In the last trimester of pregnancy and in the first years of life, our brain undergoes enormous growth, and the omega-3 fatty acid DHA is particularly important for the development of the brain in infants.
The benefits of omega-3 fatty acids were highlighted again in a Norwegian study that demonstrates the positive effect a maternal diet rich in the oil can have on a child’s problem-solving abilities.
The researcher’s findings suggest that a mother’s intake of the omega-3 fatty acid docosahexaenoic acid (DHA) in pregnancy was associated with an infant’s skill in problem solving at 12 months.
"We see a clear connection between mother's omega-3 status and the children's ability to solve problems, and the same effect we see at the child's level of fatty acids when they are three months," explained study researcher and research scientist at the Institute of Marine Research, Maria Wik Markhus.
Since higher problem-solving scores in infancy are related to higher childhood IQ scores, the study emphasises the importance of adequate DHA intake before the rapid growth of infant brains during the last trimester of pregnancy.
“The level of DHA decreases in pregnancy and after birth,” added Markhus. “It is therefore important for pregnant women to get enough omega-3 fatty acids, either through diet as fat fish or by dietary supplements.”
The findings correlate well with recent work that looks into the beneficial effects of omega-3 fatty acid consumption during pregnancy on child development.
A UK study found that maternal seafood intakes of more than 340 grams (g) per week decreased the risk of their children being in the lowest quartile for verbal intelligence quotient (IQ), when compared with mothers who consumed less than 340 g per week.
Indeed, the European Food Safety Authority (EFSA) recommends pregnant and lactating women to take 100-200 milligrams (mg) of DHA per day in addition to general adult requirements.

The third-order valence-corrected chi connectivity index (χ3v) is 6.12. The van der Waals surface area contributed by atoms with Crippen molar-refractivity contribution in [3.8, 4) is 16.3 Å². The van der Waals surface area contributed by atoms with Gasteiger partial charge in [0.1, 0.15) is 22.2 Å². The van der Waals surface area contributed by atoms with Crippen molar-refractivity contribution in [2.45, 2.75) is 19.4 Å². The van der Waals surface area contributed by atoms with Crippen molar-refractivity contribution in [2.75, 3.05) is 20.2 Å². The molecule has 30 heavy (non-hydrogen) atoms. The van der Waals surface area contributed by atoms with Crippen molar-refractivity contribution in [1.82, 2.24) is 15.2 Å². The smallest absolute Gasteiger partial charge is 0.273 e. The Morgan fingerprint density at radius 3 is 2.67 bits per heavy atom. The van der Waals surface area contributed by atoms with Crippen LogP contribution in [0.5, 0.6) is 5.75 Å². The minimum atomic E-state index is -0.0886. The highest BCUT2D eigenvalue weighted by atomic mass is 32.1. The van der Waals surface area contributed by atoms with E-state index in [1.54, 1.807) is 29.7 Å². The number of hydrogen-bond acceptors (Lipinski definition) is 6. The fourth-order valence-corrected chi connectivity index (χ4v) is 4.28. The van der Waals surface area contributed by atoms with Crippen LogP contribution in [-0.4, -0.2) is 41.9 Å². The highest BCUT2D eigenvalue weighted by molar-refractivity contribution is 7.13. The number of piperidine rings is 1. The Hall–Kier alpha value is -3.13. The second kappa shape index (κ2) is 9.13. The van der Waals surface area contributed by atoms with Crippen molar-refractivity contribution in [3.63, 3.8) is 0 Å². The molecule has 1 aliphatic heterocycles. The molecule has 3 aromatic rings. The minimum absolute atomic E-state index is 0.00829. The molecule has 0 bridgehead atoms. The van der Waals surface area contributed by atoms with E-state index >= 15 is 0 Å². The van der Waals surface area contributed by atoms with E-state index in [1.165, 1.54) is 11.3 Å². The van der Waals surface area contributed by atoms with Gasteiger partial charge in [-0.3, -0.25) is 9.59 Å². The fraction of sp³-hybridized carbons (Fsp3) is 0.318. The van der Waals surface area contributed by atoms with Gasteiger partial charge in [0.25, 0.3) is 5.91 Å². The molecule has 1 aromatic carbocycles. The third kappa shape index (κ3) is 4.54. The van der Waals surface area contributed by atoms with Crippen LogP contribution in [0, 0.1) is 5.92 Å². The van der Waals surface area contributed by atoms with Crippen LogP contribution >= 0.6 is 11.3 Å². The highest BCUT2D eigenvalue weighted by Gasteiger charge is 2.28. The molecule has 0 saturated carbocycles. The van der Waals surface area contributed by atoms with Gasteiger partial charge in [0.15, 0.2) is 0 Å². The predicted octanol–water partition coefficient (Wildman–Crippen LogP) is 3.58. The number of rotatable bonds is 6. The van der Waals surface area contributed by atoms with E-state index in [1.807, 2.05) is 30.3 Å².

How are new scientific discoveries and emerging areas of research impacting innovation and NPD in infant nutrition? How can manufacturers meet the specific needs of infants and mothers? And how can we all do more to make sure the industry and parents understand and follow WHO guidelines? NutraIngredients will explore the answers to these questions and more in our online conference on 5 July.
From conception to early childhood – the first 1,000 days of life are vital for shaping the health of the next generation for a lifetime. While the health of mum both before, during, and after pregnancy is also vital for providing long-term wellness to growing children.
Starting at 11.00am CET / 10.00am BST this free-to-attend online conference will explore the ever-growing science, and regulatory frameworks, for infant formula, and ask what industry and researchers alike are doing to innovate beyond formula.
The omega-3 study enrolled 32 pregnant women, who had levels of omega-3 fatty acid DHA in the blood measured in pregnancy week 28. The next stage of the research then looked at the children's level of DHA, which was recorded at three, six and twelve months old.
At one-years old, the children were then assessed for their problem solving skills, which the team assessed using a form called Ages & Stage Questionnaires.
The questionnaire is a parent-based tool that maps children's development in five areas: communication, rough motor, fine motorics, problem-solving skills, and personal / social development.
It is based on questions that parents should answer or perform with the children. Examples of questions are, "If the child holds a small game in each hand, does it play the toys together?"
One further example asks, "After you have hidden a little play under a piece of paper or cloth while the child is watching, does the child find the game?"
As well as maternal DHA status’ positive association with infants’ problem-solving skills at 12 months, this association remained significant even after controlling for the level of maternal education, a surrogate for socio-economic status.
Additional results found the infants’ DHA status at three months was associated with the infants’ problem solving at 12 months.
"We saw an increasing curve on the children who had the most omega-3, both as a foetus and at three months," said Markhus.
"Although our selection is small, we still have enough spread and variation in the participants so that we can draw the conclusion," says Markhus.
Commenting on the study, a source for NutraIngredients said that it was interesting that infant problem-solving scores at 12 months were significantly correlated with both maternal pre-partum and infant three-month DHA levels.
"However, it is difficult to get too excited when there's no explanation for the lack of statistical correlation between infant problem solving scores at 12 months and DHA levels at six and 12 month follow-up,” the source added.
"Despite the present results, there is a wealth of data supporting the benefits of prenatal DHA supplementation for infant visual and cognitive development."